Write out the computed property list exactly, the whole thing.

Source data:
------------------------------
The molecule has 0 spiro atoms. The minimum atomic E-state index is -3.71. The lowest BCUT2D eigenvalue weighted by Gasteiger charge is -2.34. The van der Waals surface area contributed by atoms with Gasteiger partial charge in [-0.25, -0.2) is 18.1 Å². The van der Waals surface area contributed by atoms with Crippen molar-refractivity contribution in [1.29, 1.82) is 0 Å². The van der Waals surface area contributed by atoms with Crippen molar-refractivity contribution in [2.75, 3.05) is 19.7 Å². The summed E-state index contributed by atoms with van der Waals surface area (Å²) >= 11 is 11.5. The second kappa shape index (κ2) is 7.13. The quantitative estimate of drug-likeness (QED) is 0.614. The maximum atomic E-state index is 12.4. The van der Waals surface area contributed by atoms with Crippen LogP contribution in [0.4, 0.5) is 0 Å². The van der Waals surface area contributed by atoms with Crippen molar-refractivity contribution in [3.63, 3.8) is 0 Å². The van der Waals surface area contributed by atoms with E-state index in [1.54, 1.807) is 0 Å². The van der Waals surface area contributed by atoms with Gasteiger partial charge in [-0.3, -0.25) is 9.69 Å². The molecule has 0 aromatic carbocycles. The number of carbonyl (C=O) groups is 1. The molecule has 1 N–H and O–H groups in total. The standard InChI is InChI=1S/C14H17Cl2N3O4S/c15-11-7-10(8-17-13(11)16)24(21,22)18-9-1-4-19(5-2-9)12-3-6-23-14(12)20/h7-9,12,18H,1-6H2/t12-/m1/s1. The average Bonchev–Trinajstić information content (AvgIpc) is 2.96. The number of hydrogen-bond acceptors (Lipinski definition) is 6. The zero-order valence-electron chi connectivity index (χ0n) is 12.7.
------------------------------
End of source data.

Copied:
The molecule has 0 spiro atoms. The minimum atomic E-state index is -3.71. The lowest BCUT2D eigenvalue weighted by Gasteiger charge is -2.34. The van der Waals surface area contributed by atoms with Gasteiger partial charge in [-0.25, -0.2) is 18.1 Å². The van der Waals surface area contributed by atoms with Crippen molar-refractivity contribution in [1.29, 1.82) is 0 Å². The van der Waals surface area contributed by atoms with Crippen molar-refractivity contribution in [2.75, 3.05) is 19.7 Å². The summed E-state index contributed by atoms with van der Waals surface area (Å²) >= 11 is 11.5. The second kappa shape index (κ2) is 7.13. The quantitative estimate of drug-likeness (QED) is 0.614. The maximum atomic E-state index is 12.4. The van der Waals surface area contributed by atoms with Crippen LogP contribution in [0.4, 0.5) is 0 Å². The van der Waals surface area contributed by atoms with Crippen molar-refractivity contribution in [3.63, 3.8) is 0 Å². The van der Waals surface area contributed by atoms with E-state index in [1.54, 1.807) is 0 Å². The van der Waals surface area contributed by atoms with Gasteiger partial charge in [-0.3, -0.25) is 9.69 Å². The molecule has 0 aromatic carbocycles. The number of carbonyl (C=O) groups is 1. The molecule has 1 N–H and O–H groups in total. The standard InChI is InChI=1S/C14H17Cl2N3O4S/c15-11-7-10(8-17-13(11)16)24(21,22)18-9-1-4-19(5-2-9)12-3-6-23-14(12)20/h7-9,12,18H,1-6H2/t12-/m1/s1. The average Bonchev–Trinajstić information content (AvgIpc) is 2.96. The number of hydrogen-bond acceptors (Lipinski definition) is 6. The zero-order valence-electron chi connectivity index (χ0n) is 12.7.